Transitioning from Educator to Administrator: Challenges & Difficulties

By Kiara Y.R. Kim, Resource Development Assistant

Administrative roles are important in the overall management, functioning, and strategic direction of educational institutions. These roles can encompass a wide range of responsibilities that may involve overseeing operations, implementing policies, or managing resources to ensure the overall success of the educational programs and institutions.

Whether you are an educator seeking to broaden your impact on a larger scale, drawn to leadership and mentorship for educators, or motivated for professional growth, embarking on the path from educator to administrator is a journey that demands both ambition and strategic navigation.

In this unique blog series, we explore the pursuit of administrative roles in the field of English Language Training (ELT). TESL Ontario collaborated with six (6) hiring managers representing various sectors of the Ontario ELT landscape, who stand ready to share their experience, advice, and wisdom along this transitional journey. This fourth installment of the series is designed to provide insight into potential challenges and difficulties when transitioning into this role.

Four Challenges Highlighted by Hiring Managers

1. Expectations of the Role: Sometimes, a job isn’t what you thought it would be. Administrative roles may turn out to be more challenging, or unexpected. It is important to recognize that administrative work requires different skillsets than teaching, and that it is essential to invest in yourself and build organizational skills, time-management, leadership, and financial literacy to help achieve your results.

[New administrators] don’t realize how little of their time will be spent supporting teachers. Many teachers believe they will spend their administrative time helping new teachers with lessons or leading PD workshops. They are surprised when they realize how much of their time is sitting at a desk, writing emails, using spreadsheets, etc.” Director of Studies

Yes, being a strong educator is not always the same as being a strong administrator.  Often the skillsets overlap, but just because you are a creative and well-liked educator, does not necessarily mean that your organizational and financial skills will lead to success in managerial positions.  It is important to invest in yourself and build those financial literacy, organizational and leadership skills that can help achieve results.” Department Chair

Not everyone likes being a supervisor after leaving the classroom! Go with your gut. If it’s not for you, there is no shame in returning to a teaching role or other role in ESL.” Manager, Continuing & Community Education

2. Missing the Classroom: Educators may start missing the classroom once they realize that they don’t have much face time with students. It is important to find ways to stay connected to the classroom, such as through professional development involvement or mentoring new teachers.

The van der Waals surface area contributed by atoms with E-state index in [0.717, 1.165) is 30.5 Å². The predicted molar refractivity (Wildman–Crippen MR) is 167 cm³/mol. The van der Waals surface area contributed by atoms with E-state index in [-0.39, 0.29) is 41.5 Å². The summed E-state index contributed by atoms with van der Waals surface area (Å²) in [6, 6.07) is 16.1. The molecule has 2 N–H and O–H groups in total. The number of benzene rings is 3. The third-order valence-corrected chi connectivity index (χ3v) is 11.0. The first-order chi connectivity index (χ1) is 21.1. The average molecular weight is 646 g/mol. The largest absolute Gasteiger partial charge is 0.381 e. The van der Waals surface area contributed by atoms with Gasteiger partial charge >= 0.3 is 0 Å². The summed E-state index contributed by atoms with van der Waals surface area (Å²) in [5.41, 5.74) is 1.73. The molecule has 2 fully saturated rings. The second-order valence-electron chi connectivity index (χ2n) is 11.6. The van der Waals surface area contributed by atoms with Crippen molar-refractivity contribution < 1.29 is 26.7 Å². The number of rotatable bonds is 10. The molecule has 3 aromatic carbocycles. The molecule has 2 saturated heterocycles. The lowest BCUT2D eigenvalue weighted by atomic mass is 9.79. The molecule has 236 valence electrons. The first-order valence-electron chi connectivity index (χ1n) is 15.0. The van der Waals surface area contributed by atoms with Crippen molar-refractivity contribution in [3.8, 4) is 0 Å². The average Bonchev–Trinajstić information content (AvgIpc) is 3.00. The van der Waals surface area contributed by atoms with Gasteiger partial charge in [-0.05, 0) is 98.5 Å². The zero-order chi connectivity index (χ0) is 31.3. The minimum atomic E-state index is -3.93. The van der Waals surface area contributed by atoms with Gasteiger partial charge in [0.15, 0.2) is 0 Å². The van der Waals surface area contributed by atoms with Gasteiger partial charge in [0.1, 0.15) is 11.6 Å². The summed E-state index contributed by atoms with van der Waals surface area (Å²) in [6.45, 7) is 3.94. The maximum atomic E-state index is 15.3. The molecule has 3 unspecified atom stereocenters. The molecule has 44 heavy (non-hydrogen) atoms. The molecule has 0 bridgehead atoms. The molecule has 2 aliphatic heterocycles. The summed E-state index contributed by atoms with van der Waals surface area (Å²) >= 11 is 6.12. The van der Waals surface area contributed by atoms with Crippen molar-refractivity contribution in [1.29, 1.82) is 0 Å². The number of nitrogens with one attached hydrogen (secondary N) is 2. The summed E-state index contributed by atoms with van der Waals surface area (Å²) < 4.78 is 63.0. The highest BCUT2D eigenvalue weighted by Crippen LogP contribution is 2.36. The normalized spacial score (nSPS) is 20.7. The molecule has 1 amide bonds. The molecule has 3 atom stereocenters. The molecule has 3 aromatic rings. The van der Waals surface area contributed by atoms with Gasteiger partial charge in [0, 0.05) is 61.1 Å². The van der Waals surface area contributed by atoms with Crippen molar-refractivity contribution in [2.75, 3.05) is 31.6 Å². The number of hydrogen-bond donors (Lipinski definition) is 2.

Teachers often start missing the classroom once they realize they won’t have as much face time with people as they did in the past.” Director of Studies

3. Longer Hours and Pressure: As an administrator, you will be responsible for both staff and students, which can be stressful and require longer hours. It is important to build organizational, time-management skills, and develop a good support system and connection with other administrators, colleagues, and mentors around you that you are not afraid to ask for advice or help.

There are very different timelines and expectations compared with the day-to-day classroom experience. It can seem like juggling many different roles at once, all with the same urgency and time sensitivity. At the same time, it helps to let go of the expectation that ALL of the work will be done and wrapped up in a bow by the end of each day: recognizing that things take time (even while working with deadlines) and can get a little messy or chaotic before their resolution is all part of the grand adventure!” ESL-LINC Coordinator

Be ready for longer hours and a lot of pressure. You will be responsible for staff, students and others as a supervisor or manager.” Manager, Continuing & Community Education

4. Learning to Manage: Moving into a managerial position also means learning to manage collective groups, navigating complex dynamics, negotiating terms, and setting clear expectations to build successful employment relationships. It is important to learn to be able to manage these conflicts and tensions.

The switch from unionized position to managerial role is a little tricky.” Interim Associate Director, English Language Institute

Transitioning from a teaching role into an administrative position can be a challenging experience. However, with the right mindset, skills, and support system, teachers can make a successful transition into their new roles.

Visit the TESL Career Centre for essential resources designed to help you navigate the English language education employment landscape. 

The Career Connections: 2023 Career Fair and the Career Booster forum took place as part of the 2023 TESL Ontario Annual Virtual Conference that was held on November 9th. While you may have missed it this year, please consider joining us next year for our TESL Ontario Annual Conference and Career Fair.

Kiara Kim is the Resource Development Assistant at TESL Ontario for summer 2023. She is a recent graduate from the University of Toronto, Mississauga, with an HBSc in Anthropology. Throughout her undergrad, she worked actively within university programming and various community research projects in fields of anthropology of health, historical archeology and English language education. She is looking forward to furthering her intersecting interests in research and education.


Leave a Reply

Your email address will not be published. Required fields are marked *